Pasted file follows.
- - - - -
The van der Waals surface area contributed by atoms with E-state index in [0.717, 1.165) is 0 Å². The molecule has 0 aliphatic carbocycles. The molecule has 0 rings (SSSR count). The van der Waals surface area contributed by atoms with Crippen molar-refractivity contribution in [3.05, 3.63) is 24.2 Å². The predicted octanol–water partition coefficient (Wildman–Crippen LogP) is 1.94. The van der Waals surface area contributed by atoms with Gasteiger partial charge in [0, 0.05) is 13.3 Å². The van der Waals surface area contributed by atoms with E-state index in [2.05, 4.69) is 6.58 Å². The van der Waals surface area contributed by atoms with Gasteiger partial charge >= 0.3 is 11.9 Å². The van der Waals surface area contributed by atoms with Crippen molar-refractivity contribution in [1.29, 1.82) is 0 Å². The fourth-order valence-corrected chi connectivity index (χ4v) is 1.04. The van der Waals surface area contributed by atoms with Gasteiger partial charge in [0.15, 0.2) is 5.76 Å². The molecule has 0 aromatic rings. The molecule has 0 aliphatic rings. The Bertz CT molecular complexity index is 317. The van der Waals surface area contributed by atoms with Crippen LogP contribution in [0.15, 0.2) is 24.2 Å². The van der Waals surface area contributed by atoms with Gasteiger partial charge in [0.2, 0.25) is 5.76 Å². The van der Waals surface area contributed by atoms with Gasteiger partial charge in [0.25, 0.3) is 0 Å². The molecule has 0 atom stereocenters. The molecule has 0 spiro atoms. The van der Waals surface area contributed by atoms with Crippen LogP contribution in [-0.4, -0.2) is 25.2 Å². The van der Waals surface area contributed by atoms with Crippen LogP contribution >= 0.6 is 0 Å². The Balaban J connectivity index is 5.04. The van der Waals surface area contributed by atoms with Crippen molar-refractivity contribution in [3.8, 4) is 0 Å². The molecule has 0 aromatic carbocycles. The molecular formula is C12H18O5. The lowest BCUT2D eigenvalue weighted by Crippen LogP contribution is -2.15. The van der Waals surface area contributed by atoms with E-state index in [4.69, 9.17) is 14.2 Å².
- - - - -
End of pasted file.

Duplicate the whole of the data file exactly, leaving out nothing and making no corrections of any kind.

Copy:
The van der Waals surface area contributed by atoms with E-state index in [0.717, 1.165) is 0 Å². The molecule has 0 aliphatic carbocycles. The molecule has 0 rings (SSSR count). The van der Waals surface area contributed by atoms with Crippen molar-refractivity contribution in [3.05, 3.63) is 24.2 Å². The predicted octanol–water partition coefficient (Wildman–Crippen LogP) is 1.94. The van der Waals surface area contributed by atoms with Gasteiger partial charge in [0, 0.05) is 13.3 Å². The van der Waals surface area contributed by atoms with E-state index in [2.05, 4.69) is 6.58 Å². The van der Waals surface area contributed by atoms with Gasteiger partial charge >= 0.3 is 11.9 Å². The van der Waals surface area contributed by atoms with Crippen molar-refractivity contribution in [1.29, 1.82) is 0 Å². The fourth-order valence-corrected chi connectivity index (χ4v) is 1.04. The van der Waals surface area contributed by atoms with Gasteiger partial charge in [0.15, 0.2) is 5.76 Å². The molecule has 0 aromatic rings. The molecule has 0 aliphatic rings. The Bertz CT molecular complexity index is 317. The van der Waals surface area contributed by atoms with Crippen LogP contribution in [0.15, 0.2) is 24.2 Å². The van der Waals surface area contributed by atoms with Gasteiger partial charge in [0.2, 0.25) is 5.76 Å². The van der Waals surface area contributed by atoms with Gasteiger partial charge in [0.25, 0.3) is 0 Å². The molecule has 0 atom stereocenters. The molecule has 0 spiro atoms. The van der Waals surface area contributed by atoms with Crippen LogP contribution in [-0.4, -0.2) is 25.2 Å². The van der Waals surface area contributed by atoms with Crippen LogP contribution >= 0.6 is 0 Å². The Balaban J connectivity index is 5.04. The van der Waals surface area contributed by atoms with Crippen molar-refractivity contribution in [3.8, 4) is 0 Å². The molecule has 0 aromatic carbocycles. The molecular formula is C12H18O5. The lowest BCUT2D eigenvalue weighted by Crippen LogP contribution is -2.15. The van der Waals surface area contributed by atoms with E-state index in [4.69, 9.17) is 14.2 Å².